Ops normal, Cecchi Gori tells public
EmptyROME --Italy's Cecchi Gori Group said on Wednesday, just a day after the holding company controlling the media group was declared bankrupt, that its operations will continue normally.
The company issued a statement saying that, while the financial problems with holding company Finmavi SpA were real, they had no connection with day-to-day operations.
"Following the press reports regarding Finmavi, we feel it necessary to clarify that our company Cecchi Gori Editoria Elettronica is not at all involved," the statement said. "We also want to stress that Cecchi Gori Home Video has been and continues to be involved in multibrand distribution."
The two Cecchi Gori subsidiaries named in the release control most of the aspects of the group's operations that are actually seen by the public. Finmavi, on the other hand, is a holding company that is the group's major shareholder.
But while the company insisted that the troubles at Finmavi did not necessarily mean problems for the rest of the group, financial sector analysts said that could not remain the case for long.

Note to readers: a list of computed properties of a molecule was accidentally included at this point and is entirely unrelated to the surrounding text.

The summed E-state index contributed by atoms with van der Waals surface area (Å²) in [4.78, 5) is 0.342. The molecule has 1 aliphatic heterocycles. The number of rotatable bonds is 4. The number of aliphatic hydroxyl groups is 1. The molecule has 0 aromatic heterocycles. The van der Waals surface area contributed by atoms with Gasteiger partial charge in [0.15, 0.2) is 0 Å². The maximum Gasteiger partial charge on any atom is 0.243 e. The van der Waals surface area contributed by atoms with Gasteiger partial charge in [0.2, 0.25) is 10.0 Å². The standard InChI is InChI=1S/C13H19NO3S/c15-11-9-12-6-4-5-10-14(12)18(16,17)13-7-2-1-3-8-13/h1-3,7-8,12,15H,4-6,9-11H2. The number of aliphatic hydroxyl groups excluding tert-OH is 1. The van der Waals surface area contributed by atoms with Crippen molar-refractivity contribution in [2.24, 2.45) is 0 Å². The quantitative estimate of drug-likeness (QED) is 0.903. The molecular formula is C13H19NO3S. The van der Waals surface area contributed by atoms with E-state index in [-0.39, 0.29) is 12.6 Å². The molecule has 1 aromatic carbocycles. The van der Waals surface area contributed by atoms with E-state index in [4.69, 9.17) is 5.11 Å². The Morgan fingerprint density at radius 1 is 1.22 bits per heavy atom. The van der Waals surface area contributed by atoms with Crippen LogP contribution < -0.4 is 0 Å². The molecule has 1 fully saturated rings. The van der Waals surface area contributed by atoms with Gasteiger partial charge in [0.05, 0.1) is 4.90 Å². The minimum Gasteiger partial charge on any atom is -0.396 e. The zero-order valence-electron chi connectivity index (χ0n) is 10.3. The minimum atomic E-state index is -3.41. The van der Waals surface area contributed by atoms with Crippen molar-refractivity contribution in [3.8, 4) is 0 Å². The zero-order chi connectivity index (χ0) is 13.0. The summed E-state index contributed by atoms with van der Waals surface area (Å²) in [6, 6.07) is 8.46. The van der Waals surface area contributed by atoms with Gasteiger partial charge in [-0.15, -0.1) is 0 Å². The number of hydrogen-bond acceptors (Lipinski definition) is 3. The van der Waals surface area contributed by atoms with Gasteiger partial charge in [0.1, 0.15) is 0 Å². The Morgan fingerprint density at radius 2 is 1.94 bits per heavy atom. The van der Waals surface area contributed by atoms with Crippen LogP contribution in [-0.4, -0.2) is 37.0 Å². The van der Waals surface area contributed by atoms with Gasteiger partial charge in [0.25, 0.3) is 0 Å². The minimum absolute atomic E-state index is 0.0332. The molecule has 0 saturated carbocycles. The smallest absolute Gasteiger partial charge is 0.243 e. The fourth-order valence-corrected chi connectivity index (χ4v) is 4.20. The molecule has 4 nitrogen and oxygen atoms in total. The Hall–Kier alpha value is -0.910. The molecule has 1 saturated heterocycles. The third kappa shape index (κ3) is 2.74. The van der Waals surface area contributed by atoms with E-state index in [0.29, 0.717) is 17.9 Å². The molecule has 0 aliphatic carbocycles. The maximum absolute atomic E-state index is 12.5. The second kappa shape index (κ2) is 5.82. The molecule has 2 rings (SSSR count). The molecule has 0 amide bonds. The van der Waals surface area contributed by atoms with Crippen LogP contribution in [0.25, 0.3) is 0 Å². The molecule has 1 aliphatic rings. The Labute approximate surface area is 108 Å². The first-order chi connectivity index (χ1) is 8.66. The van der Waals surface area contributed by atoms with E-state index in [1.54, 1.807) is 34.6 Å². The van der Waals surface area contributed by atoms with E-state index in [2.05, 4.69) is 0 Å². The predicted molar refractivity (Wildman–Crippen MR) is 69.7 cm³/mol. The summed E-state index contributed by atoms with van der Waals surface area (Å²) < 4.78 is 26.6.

"I have no inside knowledge about the operations at Cecchi Gori, but it is difficult to believe that the bankruptcy of a company's major shareholder would not effect the company in many ways," Javier Noriega, chief economist with investment bankers Hildebrandt and Ferrar, said in an interview.
Cecchi Gori officials declined to elaborate on that statement.
On Tuesday, Cecchi Gori Group chairman Vittorio Cecchi Gori vowed to fight the bankruptcy decision and renewed his promise to help rebuild the fortunes of the company (HR 10/25).
"I will fight with all my strength to expose the injustices I have been submitted to in these last years," Cecchi Gori said. "I may even die poor, but at least it will be as an honest and respectable person."
For years, the Cecchi Gori Group was one of the dominant players in the Italian media and entertainment sector, with stakes in the television, film production and distribution, and exhibition sectors. It produced a dozen films per year, including such critically acclaimed blockbusters as 1994's "Il Postino" and "Life is Beautiful," which took home the foreign-language Oscar in 1999.
But the company's fortunes began to slide after its Telemontecarlo network locked horns with state broadcaster RAI and Mediaset, the media giant controlled by former Italian Premier Silvio Berlusconi. Telemontecarlo never gained traction and in 2000 it was unloaded at a loss to former Italian telecommunications monopoly Telecom Italia, which rebranded the network La 7.